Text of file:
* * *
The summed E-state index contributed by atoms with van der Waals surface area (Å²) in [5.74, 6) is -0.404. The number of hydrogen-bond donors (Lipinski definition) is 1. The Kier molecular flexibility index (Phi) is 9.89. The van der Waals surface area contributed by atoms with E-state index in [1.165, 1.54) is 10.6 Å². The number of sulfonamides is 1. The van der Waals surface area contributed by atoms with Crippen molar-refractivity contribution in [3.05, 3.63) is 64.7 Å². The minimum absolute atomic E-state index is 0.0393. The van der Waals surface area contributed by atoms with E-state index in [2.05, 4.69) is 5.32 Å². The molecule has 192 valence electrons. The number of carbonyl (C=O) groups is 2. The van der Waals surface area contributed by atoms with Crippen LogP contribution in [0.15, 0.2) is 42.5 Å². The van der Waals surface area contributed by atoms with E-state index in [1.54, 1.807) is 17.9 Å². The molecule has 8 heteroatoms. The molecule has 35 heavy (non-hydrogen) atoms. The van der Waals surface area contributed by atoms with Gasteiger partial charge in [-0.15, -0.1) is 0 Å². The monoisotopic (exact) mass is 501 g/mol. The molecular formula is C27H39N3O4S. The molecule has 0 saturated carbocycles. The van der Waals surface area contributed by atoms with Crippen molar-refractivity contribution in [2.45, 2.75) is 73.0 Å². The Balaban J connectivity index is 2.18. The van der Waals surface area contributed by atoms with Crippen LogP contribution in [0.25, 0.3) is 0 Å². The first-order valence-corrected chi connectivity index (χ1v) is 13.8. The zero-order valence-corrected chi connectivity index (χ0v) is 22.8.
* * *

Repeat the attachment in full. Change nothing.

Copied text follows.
The summed E-state index contributed by atoms with van der Waals surface area (Å²) in [5.74, 6) is -0.404. The number of hydrogen-bond donors (Lipinski definition) is 1. The Kier molecular flexibility index (Phi) is 9.89. The van der Waals surface area contributed by atoms with E-state index in [1.165, 1.54) is 10.6 Å². The number of sulfonamides is 1. The van der Waals surface area contributed by atoms with Crippen molar-refractivity contribution in [3.05, 3.63) is 64.7 Å². The minimum absolute atomic E-state index is 0.0393. The van der Waals surface area contributed by atoms with E-state index in [2.05, 4.69) is 5.32 Å². The molecule has 192 valence electrons. The number of carbonyl (C=O) groups is 2. The van der Waals surface area contributed by atoms with Crippen LogP contribution in [0.15, 0.2) is 42.5 Å². The van der Waals surface area contributed by atoms with E-state index in [1.54, 1.807) is 17.9 Å². The molecule has 8 heteroatoms. The molecule has 35 heavy (non-hydrogen) atoms. The van der Waals surface area contributed by atoms with Gasteiger partial charge in [-0.15, -0.1) is 0 Å². The monoisotopic (exact) mass is 501 g/mol. The molecular formula is C27H39N3O4S. The molecule has 0 saturated carbocycles. The van der Waals surface area contributed by atoms with Crippen molar-refractivity contribution in [2.45, 2.75) is 73.0 Å². The Balaban J connectivity index is 2.18. The van der Waals surface area contributed by atoms with Crippen LogP contribution in [0.25, 0.3) is 0 Å². The first-order valence-corrected chi connectivity index (χ1v) is 13.8. The zero-order valence-corrected chi connectivity index (χ0v) is 22.8.